‘Our economy is not broken,’ says Hammond, defending capitalism
MANCHESTER, England (Reuters) – Chancellor Philip Hammond will defend his Conservative Party’s management of the economy on Monday, seeking to stave off rising support for the opposition Labour Party’s vision of a more centrally-controlled state.
Hammond is due to speak at the annual Conservative conference – seen as a chance for Prime Minister Theresa May’s government to repair relations with the party’s grassroots after a damaging botched election in June.
Divided over Brexit from activist level right up to cabinet ministers, and losing public support to a resurgent Labour led by socialist Jeremy Corbyn, May is leading a fragile minority government.
Hammond, chancellor for the centre-right party since July 2016, will talk up the merits of a free-market economy.
“Our economy is not broken: it is fundamentally strong,” he will say according to advance extracts of his speech.
“The market economy frees people and businesses, encourages them to create, take risks, give ideas a go because they can see the results and benefit from their success.”
That view has been challenged by Labour, who last week at their own party conference fleshed out plans for wide scale nationalisation, higher government spending, and a more hands-on approach to the banking sector.
Hammond’s words echo those of May, who last week issued her own defence of capitalism – a sign of growing concern about the threat Labour poses to the pro-business orthodoxy which has underpinned British economic policy since Margaret Thatcher’s reforms in the 1980s.
“As this model comes under renewed assault, we must not be afraid to defend it,” he will say.
“While no one suggests a market economy is perfect, it is the best system yet designed for making people steadily better off over time and underpinning strong and sustainable public services for everyone.”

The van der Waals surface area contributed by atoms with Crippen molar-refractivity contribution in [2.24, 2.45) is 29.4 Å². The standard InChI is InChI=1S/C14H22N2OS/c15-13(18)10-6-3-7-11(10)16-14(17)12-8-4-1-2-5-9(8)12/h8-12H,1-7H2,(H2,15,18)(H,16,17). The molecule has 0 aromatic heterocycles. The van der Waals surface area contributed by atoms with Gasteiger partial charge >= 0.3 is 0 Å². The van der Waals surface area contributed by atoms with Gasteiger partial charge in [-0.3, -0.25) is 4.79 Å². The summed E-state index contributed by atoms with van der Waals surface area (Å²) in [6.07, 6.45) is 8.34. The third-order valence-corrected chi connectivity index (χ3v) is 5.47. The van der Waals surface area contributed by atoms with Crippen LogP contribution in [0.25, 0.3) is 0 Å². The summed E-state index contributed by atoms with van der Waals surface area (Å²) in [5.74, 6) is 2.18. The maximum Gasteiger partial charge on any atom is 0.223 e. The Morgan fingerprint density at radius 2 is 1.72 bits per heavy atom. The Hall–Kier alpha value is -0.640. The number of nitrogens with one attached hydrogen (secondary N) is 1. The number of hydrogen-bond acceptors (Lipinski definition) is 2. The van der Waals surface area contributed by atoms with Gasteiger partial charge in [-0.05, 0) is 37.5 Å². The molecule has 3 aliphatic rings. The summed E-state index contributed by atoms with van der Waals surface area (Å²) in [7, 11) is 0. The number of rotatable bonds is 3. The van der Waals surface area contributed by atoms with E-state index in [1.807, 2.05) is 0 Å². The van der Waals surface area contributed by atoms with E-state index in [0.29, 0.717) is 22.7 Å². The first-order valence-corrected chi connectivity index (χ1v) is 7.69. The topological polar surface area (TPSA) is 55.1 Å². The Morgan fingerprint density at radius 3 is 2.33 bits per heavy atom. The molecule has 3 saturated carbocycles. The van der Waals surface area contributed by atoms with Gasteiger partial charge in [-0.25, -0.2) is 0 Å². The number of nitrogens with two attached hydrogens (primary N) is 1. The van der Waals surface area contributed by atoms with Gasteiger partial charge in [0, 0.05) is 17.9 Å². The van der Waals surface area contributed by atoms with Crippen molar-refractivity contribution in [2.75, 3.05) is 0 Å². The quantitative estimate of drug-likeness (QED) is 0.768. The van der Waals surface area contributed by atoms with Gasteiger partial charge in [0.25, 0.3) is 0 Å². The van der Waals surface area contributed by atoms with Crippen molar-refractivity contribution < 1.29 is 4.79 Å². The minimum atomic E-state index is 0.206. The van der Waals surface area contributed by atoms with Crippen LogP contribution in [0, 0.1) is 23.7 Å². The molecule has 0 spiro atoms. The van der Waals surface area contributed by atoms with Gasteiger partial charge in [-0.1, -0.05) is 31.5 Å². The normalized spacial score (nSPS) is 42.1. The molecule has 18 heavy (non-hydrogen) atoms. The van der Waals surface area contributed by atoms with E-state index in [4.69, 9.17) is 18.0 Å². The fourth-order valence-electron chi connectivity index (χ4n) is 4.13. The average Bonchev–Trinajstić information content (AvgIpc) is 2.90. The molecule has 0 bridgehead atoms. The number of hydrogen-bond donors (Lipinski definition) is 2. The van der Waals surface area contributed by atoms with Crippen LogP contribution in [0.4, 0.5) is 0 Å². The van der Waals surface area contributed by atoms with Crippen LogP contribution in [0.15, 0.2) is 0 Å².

But, Hammond’s arguments come after seven years of spending cuts that has tested the patience of the British public and failed to erase a deficit or bring down high levels of national debt.
With Brexit on the horizon, a slowing economy and the Bank of England hinting that interest rates could rise, May’s government has little fiscal room for manoeuvre.
Britain’s economy grew 0.3 percent in the second quarter after 0.2 percent in the first — adding up to the slowest growth for any major advanced economy since the start of 2017, according to official statistics.
Last month rating agency Moody’s downgraded Britain’s credit rating, saying the government’s plans to bring down its debt load had been knocked off course and Brexit would weigh on the economy.
The Conservatives will pledge 400 million pounds of additional road and rail spending, but Labour said the plans did not go far enough.
“Hammond just wants to continue with the seven years of Tory economic failure that has seen the level of investment in our country fall behind many of our international competitors,” Labour’s finance policy chief John McDonnell said.